Arizona’s Independent Redistricting Commission decided Wednesday to hire Strategic Telemetry, a Washington D.C.-based mapping firm, to serve as the group’s mapping consultant.Read More »
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Following several hours of interviews last Friday, Arizona’s Independent Redistricting Commission will meet today to review mapping consultant applicants and select just one to help them begin to redraw Arizona’s political lines.Read More »
A handful of Democratic lawmakers held a press conference today to announce they are donating their special session paychecks to a nonprofit employment assistance organization and chastise their Republican colleagues for not extending federal unemployment benefits.Read More »
Just as Roberts used Clean Elections defenders' claims as a punching bag, Kagan authored a passionate dissenting opinion.Read More »
Tucson defense contractor David Crowe is eying a run for the Democratic nomination for U.S. Senate.Read More »
The shooting of Rep. Gabrielle Giffords in January has left Democrats in Arizona without a candidate for next year's U.S. Senate race even though party officials in Washington have declared the state a tremendous opportunity to pick up a seat.Read More »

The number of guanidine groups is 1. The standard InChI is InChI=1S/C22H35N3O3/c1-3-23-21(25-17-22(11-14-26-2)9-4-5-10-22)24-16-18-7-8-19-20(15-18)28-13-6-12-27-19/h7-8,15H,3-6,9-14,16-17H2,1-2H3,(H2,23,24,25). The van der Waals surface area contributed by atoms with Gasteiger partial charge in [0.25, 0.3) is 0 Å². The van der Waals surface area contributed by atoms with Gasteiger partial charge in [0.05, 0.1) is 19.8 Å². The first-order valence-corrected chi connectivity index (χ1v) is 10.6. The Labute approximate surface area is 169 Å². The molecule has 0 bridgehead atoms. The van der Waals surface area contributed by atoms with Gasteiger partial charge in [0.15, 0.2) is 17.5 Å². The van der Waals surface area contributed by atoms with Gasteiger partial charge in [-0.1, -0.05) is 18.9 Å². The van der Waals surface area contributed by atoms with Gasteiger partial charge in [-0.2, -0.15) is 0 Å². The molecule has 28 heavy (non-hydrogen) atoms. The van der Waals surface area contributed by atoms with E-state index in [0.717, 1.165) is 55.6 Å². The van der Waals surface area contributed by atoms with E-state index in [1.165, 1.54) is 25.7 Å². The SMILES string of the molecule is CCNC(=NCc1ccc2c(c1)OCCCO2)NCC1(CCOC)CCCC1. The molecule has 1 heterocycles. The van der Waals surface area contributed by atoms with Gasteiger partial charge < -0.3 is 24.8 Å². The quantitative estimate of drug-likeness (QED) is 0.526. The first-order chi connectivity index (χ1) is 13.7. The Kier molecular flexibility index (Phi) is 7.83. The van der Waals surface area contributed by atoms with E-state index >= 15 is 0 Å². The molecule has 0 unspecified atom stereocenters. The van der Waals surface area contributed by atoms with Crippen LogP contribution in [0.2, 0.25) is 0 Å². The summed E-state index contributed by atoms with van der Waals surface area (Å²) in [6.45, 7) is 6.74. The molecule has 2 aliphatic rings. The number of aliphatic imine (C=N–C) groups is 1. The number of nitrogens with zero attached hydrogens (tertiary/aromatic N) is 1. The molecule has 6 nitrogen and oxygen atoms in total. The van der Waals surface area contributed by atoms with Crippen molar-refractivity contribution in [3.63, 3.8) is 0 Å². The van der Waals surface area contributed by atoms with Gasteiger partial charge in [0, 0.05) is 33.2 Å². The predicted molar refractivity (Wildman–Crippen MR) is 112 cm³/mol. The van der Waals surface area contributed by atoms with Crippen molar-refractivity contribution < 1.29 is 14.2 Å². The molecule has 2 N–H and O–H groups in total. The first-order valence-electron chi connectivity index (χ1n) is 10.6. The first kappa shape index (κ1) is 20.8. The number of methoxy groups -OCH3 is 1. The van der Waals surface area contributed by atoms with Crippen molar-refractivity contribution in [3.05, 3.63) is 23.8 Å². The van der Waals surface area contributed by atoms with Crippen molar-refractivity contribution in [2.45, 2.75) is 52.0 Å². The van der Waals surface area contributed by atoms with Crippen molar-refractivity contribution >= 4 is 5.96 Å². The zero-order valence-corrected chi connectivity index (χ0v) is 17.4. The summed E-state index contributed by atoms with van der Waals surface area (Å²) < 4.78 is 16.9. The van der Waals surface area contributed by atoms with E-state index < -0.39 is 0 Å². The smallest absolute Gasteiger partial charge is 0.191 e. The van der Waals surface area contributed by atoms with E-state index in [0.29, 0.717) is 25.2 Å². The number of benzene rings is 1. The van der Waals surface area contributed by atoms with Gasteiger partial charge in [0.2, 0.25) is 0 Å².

Baring the same determination she employed in pushing for a temporary sales tax hike, Gov. Jan Brewer called for a special session to be held on June 10 to extend aid to jobless Arizonans. But it's unclear whether the votes Brewer needs are there.Read More »
Saying they have defied doomsayers and skeptics, a group filed Tuesday more than 18,000 signatures to recall Senate President Russell Pearce, a conservative lawmaker from Mesa who is nationally known for his anti-illegal immigration legislation.Read More »
In regards to the article, “Commissioners eye free mapping software, say it could be used differently than creators intended” Arizona Capitol Times, May 8, we offer the following to address concerns noted by some of the members of Arizona’s Independent Redistricting Commission.Read More »
Records from the past three legislative sessions point to a simple truism of the citizen-legislature model: The shorter the session, the better the attendance.
By keeping a 100-day session — the length prescribed by legislative rules — 27 of the Legislature’s 90 members voted on every bill that was brought to the floor, and only one lawmaker missed more than 20 percent of floor votes.